Israel can certainly strike Iran with cruise missiles and some air attacks and do a lot of damage, but the distances are too great for a sustained campaign unless Saudi Arabia provides direct logistical support and (crucially) the Russians stay out of it. But Russia has no incentive to allow Iran to be severely damaged, so more than likely they would declare Syrian airspace off limits (at the very least). While we all know the Saudi’s are Israels allies, I doubt that MbS could survive long term if he was directly seen as attacking other Muslims side by side with the Israelis. He would, at the very least, face an insurrection by domestic Shiites.

      There is also a serious asymmetry in military aims. Iran’s economy is robust, they’ve survived plenty of hardships, and they are self reliant. But Israel is much more vulnerable. It would only take a few direct hits on the right targets to to undermine Israels trade and business environment, with huge potential costs.

      So Israel can huff and puff, but unless they are stupid (and there is no telling with Netanyahu), they will restrict themselves to air raids to hit Iranian targets in Syria and Hizbollah while they can. They want the US and SA to do their dirty work for them with Iran.

  12. Wukchumni

    All of my life, real estate and smokeage only ever went up in price. A 3 finger lid was $25 when I was a teenager, on it’s way to $400.

    But that was then and this is now…
    Wholesale sun-grown weed fell from $1,500 a pound last summer to as low as $700 by mid-October. On store shelves, that means the price of sun-grown flower has been sliced in half to those four-buck grams.

    For Oregon customers, this is a bonanza. A gram of the beloved Girl Scout Cookies strain now sells for little more than two boxes of actual Girl Scout cookies.

    But it has left growers and sellers with a high-cost product that’s a financial loser. And a new feeling has descended on the once-confident Oregon cannabis industry: panic.

    1. MyLessThanPrimeBeef

      Not just a ‘sun-grown flower’, but a ‘water-guzzling’ one as well.

      And in California, we only have enough water from snow for 20 million humans, not the present 38 million.

      1. pretzelattack

        i wondered about this in another thread, but a reply said that cannabis growing doesn’t require a lot of water.

        1. Kurt Sperry

          Cannabis, like most agricultural plants, only requires irrigation if grown in the wrong places. Cannabis can easily be grown without irrigation in a huge swath of the midwest-prairies of the US. In fact, it does it so well it’s still widely growing ferally from fields planted prior to WWII. California is a stupid place to grow a lot of things that are grown there for profit, but cannabis is surely near the top of that list.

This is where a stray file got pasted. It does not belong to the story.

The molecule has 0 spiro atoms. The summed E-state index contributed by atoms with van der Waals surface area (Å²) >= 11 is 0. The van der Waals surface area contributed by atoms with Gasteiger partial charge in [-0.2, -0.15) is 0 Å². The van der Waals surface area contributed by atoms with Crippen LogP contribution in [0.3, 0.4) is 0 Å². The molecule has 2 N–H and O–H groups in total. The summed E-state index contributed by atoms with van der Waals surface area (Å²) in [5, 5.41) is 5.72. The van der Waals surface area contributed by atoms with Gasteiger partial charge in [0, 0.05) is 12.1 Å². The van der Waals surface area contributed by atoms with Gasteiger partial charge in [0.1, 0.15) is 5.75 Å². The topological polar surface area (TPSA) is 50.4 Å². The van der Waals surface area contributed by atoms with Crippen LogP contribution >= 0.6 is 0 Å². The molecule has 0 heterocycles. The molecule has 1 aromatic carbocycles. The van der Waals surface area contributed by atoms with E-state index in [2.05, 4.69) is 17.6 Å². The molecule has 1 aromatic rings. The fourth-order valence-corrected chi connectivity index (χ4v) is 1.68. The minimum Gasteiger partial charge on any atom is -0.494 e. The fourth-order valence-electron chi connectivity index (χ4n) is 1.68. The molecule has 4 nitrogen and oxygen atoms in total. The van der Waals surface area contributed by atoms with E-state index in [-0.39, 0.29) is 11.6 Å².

1. pretzelattack

            given how much water other things grown there for profit require, like almonds, i’m not sure why it would be near the top.

      2. ambrit

        Well, to be snarky here, the reverse flow of weather related refugees out of California could be known as the “Smokies.” I should write a book about it and call it “The Buds of Wrath.”

        1. MyLessThanPrimeBeef

          Notice in that film, the Grapes of Wrath, the family moved as a unit. They had not choice but to take care of one another, happily or reluctantly.

          Today, if they have work, the need for family interaction, when all grown up, could be minimal, depending on the kindness of estranged members.

          1. ambrit

            This is similar to the point I made in a comment over on the “California Jails-Psychotropic Medicines” article thread.
            I saw several cases of extended family support when I worked at the Chicken Palace. One mans daughter was living with his mother, her grandmother, when the man had to work almost sixteen hours a day some weeks. (He held down two jobs, due to low pay, out of necessity.)
            Where the phenomenon of grandparents caring for their childrens’ offspring was once used to demonize the Black community, it has now become “equal opportunity.” I see, with regularity, grandparents caring for grandchildren today, from all colours and mixes. When I ask about it, such as, “How cute! Do you have her for the day?” the answer is almost always, “Yes. She is cute. No, her mom, (or dad,) is away (or in prison, or doing rehab, or, most often, too drug addled to be trusted with caring for anyone,) and I/we have custody.”
            Yesterday, I was in the local Social Security offices and got chatting with exactly such a woman. She said that she and her husband, (who was the one using the office,) who were both as White as the driven snow and were in their early sixties had taken custody of their granddaughter, a shy young chocolate coloured girl, from their daughter who they presently didn’t know the whereabouts of.
            This is the reality of the New South. Don’t be afraid. We are breaking the trail for the rest of you to follow after in.
            In his book, “Imperial Earth,” Arthur C Clarke has his protagonist be somewhat famous for his coal black skin tone. It is seen as a celebratory difference in a society where everyone is a soft tone of brown.